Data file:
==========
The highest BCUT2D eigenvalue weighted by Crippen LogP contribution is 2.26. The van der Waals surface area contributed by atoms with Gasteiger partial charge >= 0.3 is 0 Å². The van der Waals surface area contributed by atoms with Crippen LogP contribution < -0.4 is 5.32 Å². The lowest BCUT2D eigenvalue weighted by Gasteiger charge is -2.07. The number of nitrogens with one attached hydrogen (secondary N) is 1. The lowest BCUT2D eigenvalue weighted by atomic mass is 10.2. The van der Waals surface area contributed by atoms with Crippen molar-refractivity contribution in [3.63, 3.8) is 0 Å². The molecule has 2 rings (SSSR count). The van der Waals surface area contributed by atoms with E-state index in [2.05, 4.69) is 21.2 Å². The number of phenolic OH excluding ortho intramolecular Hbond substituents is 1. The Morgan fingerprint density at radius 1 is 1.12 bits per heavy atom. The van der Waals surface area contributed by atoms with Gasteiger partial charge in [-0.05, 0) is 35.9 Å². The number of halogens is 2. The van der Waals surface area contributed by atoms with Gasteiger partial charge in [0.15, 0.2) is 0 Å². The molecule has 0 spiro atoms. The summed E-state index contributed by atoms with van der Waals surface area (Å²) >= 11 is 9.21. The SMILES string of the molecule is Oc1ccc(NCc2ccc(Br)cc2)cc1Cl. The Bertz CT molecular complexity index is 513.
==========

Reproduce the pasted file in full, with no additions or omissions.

The highest BCUT2D eigenvalue weighted by Crippen LogP contribution is 2.26. The van der Waals surface area contributed by atoms with Gasteiger partial charge >= 0.3 is 0 Å². The van der Waals surface area contributed by atoms with Crippen LogP contribution < -0.4 is 5.32 Å². The lowest BCUT2D eigenvalue weighted by Gasteiger charge is -2.07. The number of nitrogens with one attached hydrogen (secondary N) is 1. The lowest BCUT2D eigenvalue weighted by atomic mass is 10.2. The van der Waals surface area contributed by atoms with Crippen molar-refractivity contribution in [3.63, 3.8) is 0 Å². The molecule has 2 rings (SSSR count). The van der Waals surface area contributed by atoms with E-state index in [2.05, 4.69) is 21.2 Å². The number of phenolic OH excluding ortho intramolecular Hbond substituents is 1. The Morgan fingerprint density at radius 1 is 1.12 bits per heavy atom. The van der Waals surface area contributed by atoms with Gasteiger partial charge in [-0.05, 0) is 35.9 Å². The number of halogens is 2. The van der Waals surface area contributed by atoms with Gasteiger partial charge in [0.15, 0.2) is 0 Å². The molecule has 0 spiro atoms. The summed E-state index contributed by atoms with van der Waals surface area (Å²) >= 11 is 9.21. The SMILES string of the molecule is Oc1ccc(NCc2ccc(Br)cc2)cc1Cl. The Bertz CT molecular complexity index is 513.